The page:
Also, it’s important to analyze the motivation behind what we are asked to do – is it benefitting the company, the team, or just my boss? Experienced professionals might say, “You need to pay your dues!” But the tools were different then! The tools have changed, so we need to examine: What is the task at hand, and how will it move the company forward?
Yes, and sometimes less experienced workers push back on “the way things are done,” which leads to friction—I’ve definitely experienced this dynamic in the workplace. How should teams navigate this friction when it arises?
Yes, I experienced this dynamic, too, in the beginning of my career. I was a young teacher, directly out of school, and I was frustrated that the team of veteran teachers I worked with didn’t want to change the way our team was teaching. They weren’t open to new ideas. I ended up moving to a district where the administration wanted me to share what I know.
The thing is, new workers don’t know what they don’t know. And both groups of workers need to open up the dialogue to let each other know what they don’t know. There’s a lot to be learned from other people’s experience. If we would take the time, in the workplace, to open dialogue and learn from someone’s experience, it will really help us navigate with the friction we encounter.
Again, it’s about mutual respect. If it’s not there, the communication won’t come across clearly. Mutual respect creates clarity—clarity around mission and motives. And that feeds into our attitudes, which speaks volumes into how successful our shared goals will be.
Right, the less friction there is in the workplace, the better you can work towards shared goals.
Another big topic now is how do we adjust to new work environments: both hybrid and remote scenarios. So much of what I learned from you came from our in-person interactions—you looking over my shoulder at emails, etc. With today’s remote and hybrid work environments, what do you think companies should do to ensure new professionals are getting the mentoring and soft skills they need to succeed in the workplace?
Erin: I’ve experienced both work environments: in-person, and now, I work remotely. There’s a lot to learn when you physically sit next to someone. You laugh and joke more, and it’s easier to develop a friendship when you’re in person.
When I transitioned to fully remote work, about a year ago, it was disheartening at first. I felt like I had lost friendship and connection. But, now with the time I don’t spend commuting, etc, I apply it to other parts of my job that are more fulfilling for me.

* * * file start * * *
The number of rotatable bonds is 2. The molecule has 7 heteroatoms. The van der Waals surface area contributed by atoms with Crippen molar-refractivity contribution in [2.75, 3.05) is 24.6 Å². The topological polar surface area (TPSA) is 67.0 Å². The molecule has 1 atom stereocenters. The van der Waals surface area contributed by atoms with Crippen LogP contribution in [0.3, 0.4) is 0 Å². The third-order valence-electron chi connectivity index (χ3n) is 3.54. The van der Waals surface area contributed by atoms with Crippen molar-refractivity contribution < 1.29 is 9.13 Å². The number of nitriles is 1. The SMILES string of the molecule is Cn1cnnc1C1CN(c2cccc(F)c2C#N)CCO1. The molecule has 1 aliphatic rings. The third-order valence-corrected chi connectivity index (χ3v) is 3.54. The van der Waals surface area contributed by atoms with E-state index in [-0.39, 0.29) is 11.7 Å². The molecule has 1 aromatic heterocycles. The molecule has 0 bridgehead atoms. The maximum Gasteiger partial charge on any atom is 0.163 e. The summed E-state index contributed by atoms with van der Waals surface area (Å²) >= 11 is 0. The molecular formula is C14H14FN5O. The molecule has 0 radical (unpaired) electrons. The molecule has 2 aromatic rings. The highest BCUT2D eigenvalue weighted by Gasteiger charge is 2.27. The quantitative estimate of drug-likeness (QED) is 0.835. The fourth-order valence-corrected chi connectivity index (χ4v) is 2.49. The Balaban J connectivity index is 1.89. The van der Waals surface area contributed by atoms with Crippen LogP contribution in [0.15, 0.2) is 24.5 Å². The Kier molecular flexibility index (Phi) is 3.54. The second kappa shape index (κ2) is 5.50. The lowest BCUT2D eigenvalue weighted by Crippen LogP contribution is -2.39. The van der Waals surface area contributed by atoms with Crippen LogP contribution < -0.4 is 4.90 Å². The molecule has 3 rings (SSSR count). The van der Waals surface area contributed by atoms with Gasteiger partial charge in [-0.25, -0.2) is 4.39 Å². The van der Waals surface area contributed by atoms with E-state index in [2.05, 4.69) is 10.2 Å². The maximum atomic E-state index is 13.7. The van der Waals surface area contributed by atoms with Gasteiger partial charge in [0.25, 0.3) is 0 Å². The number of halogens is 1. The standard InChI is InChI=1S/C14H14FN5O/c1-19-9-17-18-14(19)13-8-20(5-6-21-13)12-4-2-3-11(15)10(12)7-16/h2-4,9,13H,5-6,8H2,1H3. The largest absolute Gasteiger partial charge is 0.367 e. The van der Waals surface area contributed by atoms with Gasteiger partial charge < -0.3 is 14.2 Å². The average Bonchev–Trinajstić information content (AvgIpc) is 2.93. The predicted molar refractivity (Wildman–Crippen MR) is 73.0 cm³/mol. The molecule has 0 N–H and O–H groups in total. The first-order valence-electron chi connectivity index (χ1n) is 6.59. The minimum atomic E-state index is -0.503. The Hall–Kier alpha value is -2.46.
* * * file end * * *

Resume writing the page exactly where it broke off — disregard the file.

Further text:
I think it’s important for young workers to identify their personality type, in complete honesty: “Am I more productive in a place where there are 1:1 interactions, where I can speak in person?” Does reading the body language and studying the behavior of others, in-person, help them be better at what they do?
The remote world isn’t for everyone. Some suffer; others thrive. When I started working my first job, no one asked me what I needed to thrive; I had to adapt.
But now, employers have to look at their employees and make sure they are fulfilled and that they’ll appreciate the job they have.
Right, there’s ebbs and flows to remote work. That’s a big part of what Power Pairs works towards: the ebbing and flowing of team dynamics. Now we have to learn to think about work differently. It used to be us adapting to the work day; now, many of us have the opportunity to design a work day that works more effectively. Which pieces need solitude, or interaction? And then you can bring yourself fully to your work.
Erin: It’s an authentic and humbling way to live when you can design it for yourself. It’s really about learning, and being self-reflective, especially when you don’t yet have the experience to understand what works and what doesn’t. I think our new workers will benefit from incorporating a self-reflective practice, and an “always learning” mindset.
So true, and that’s where those soft skills really come into play.
Thanks, Erin. It’s been a joy to reconnect with you!
Our conversation with Erin Hunter highlighted how friction in the workplace keeps us from achieving our shared goals. Curious how Power Pairs™ can help you achieve better business outcomes with less friction and less stress? Contact us for an assessment today.